The unfortunate reality for many companies (company C)
High valuations and multiple funding rounds also have given founders the opportunity to cash out millions of dollars through secondary stock sales. When the going gets tough, a founder may not want to spend five years to get a 1.5x return on her investment stake; they’ll take the money out early and go elsewhere. Investors in the meantime are protected by their liquidation preferences and cash out first in a liquidation event, leaving execs and employees at the bottom of the preference stack. This means our 1% executive may make NO return on her options at all. Furthermore, if employees have early-exercised their options, and paid AMT taxes along the way, they may actually be losing money by this point, as their exit price per share falls below the strike price of their options. Unfortunately I think we’re going to see a lot more of this situation in the future, given how many companies were hugely overvalued in the last several years.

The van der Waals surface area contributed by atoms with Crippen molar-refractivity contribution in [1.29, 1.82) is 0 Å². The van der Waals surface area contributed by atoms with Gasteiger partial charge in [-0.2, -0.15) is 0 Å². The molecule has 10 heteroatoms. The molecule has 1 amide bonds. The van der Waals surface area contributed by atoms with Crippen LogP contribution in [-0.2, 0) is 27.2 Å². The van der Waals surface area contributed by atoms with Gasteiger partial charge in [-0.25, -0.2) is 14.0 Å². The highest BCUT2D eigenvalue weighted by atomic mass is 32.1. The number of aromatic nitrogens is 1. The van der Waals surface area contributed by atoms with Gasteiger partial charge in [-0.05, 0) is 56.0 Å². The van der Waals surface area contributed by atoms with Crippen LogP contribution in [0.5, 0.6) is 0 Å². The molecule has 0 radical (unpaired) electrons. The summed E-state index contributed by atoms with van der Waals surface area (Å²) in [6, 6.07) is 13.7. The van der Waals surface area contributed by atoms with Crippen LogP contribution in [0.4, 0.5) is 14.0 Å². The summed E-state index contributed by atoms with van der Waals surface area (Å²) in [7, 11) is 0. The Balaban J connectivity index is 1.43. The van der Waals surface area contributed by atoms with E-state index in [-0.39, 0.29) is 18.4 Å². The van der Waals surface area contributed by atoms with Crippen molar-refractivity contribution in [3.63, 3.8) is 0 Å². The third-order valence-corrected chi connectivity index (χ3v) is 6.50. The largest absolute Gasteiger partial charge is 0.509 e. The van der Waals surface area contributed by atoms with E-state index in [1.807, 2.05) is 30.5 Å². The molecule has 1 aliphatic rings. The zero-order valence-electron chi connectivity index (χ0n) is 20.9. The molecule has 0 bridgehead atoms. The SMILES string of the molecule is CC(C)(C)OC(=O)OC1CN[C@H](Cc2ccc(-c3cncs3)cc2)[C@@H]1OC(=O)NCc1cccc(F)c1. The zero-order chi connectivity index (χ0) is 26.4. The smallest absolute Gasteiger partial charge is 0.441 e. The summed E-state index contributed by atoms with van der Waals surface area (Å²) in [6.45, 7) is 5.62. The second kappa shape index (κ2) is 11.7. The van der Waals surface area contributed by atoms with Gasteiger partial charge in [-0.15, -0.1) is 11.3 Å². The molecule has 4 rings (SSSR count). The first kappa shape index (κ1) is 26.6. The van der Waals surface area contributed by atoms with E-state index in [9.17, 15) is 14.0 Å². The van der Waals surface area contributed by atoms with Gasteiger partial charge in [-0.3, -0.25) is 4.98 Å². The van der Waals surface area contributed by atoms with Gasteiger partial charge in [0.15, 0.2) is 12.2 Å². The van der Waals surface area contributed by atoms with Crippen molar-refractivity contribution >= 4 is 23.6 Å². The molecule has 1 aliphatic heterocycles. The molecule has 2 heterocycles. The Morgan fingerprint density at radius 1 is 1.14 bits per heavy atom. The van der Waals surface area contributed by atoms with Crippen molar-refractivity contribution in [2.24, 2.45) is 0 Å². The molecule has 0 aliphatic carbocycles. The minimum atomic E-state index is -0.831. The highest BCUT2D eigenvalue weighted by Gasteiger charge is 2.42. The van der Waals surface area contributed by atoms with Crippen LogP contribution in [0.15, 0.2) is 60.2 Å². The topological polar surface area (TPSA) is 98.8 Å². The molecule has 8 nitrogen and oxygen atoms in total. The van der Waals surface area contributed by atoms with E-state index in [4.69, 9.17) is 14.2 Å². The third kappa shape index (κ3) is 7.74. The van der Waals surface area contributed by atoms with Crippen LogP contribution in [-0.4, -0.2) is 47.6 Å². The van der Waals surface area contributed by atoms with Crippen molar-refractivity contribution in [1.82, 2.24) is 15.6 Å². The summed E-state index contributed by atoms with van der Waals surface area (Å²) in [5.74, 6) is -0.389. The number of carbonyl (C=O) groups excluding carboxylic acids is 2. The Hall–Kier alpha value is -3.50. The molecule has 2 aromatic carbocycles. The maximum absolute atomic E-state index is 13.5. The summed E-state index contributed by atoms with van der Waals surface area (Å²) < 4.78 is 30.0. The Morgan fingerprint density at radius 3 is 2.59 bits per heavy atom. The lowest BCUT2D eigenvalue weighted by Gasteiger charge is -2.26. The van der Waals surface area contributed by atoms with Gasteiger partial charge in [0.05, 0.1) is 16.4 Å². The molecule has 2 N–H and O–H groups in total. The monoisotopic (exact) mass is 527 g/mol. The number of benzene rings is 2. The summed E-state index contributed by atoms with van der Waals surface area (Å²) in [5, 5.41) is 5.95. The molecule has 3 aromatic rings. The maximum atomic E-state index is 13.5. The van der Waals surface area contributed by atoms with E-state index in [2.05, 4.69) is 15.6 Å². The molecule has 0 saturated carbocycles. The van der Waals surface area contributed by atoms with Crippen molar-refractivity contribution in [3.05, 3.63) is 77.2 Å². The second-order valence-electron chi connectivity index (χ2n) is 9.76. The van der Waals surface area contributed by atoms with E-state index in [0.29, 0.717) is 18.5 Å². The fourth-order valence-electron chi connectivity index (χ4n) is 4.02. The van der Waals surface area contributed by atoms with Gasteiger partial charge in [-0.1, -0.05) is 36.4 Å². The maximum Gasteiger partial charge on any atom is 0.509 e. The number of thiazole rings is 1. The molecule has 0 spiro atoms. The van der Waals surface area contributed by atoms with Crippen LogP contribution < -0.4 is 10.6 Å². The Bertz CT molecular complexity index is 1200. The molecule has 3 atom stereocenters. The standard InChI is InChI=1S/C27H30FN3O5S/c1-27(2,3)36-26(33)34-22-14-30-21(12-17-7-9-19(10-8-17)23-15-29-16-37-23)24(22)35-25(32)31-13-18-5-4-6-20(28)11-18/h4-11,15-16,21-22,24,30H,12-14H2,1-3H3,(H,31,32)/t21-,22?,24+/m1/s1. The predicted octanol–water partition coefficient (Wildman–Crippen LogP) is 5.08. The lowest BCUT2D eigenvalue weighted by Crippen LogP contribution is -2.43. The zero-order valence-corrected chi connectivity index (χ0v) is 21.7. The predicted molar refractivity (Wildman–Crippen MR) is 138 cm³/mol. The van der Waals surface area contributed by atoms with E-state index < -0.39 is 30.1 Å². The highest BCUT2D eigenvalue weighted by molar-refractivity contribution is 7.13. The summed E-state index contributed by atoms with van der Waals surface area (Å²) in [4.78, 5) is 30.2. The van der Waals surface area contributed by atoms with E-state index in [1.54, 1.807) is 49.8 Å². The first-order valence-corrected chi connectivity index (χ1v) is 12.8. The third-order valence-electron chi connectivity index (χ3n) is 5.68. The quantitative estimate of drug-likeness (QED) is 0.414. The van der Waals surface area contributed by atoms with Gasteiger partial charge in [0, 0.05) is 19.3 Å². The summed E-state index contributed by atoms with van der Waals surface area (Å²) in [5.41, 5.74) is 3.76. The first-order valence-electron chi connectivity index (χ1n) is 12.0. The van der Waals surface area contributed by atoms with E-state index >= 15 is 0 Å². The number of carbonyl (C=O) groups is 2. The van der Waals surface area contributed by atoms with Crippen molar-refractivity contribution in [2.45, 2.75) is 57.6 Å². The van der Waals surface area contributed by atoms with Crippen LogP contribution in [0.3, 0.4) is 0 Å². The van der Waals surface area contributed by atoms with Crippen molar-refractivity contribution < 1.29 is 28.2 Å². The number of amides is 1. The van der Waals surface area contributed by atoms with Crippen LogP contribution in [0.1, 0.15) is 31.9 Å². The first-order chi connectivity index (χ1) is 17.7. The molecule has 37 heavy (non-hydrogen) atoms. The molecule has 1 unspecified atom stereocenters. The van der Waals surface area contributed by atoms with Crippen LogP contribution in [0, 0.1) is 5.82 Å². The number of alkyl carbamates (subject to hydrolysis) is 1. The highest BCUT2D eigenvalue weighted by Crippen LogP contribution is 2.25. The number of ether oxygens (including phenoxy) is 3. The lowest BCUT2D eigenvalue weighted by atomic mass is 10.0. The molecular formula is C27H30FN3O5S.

Clearly, startup executives and employees need to be strategic about equity in this unprecedented, cash-rich startup environment. Joining a startup and being part of the founding and scaling journey was one of the most rewarding experiences of my life. But you shouldn’t mix emotions with the reality of how equity and options upside play out.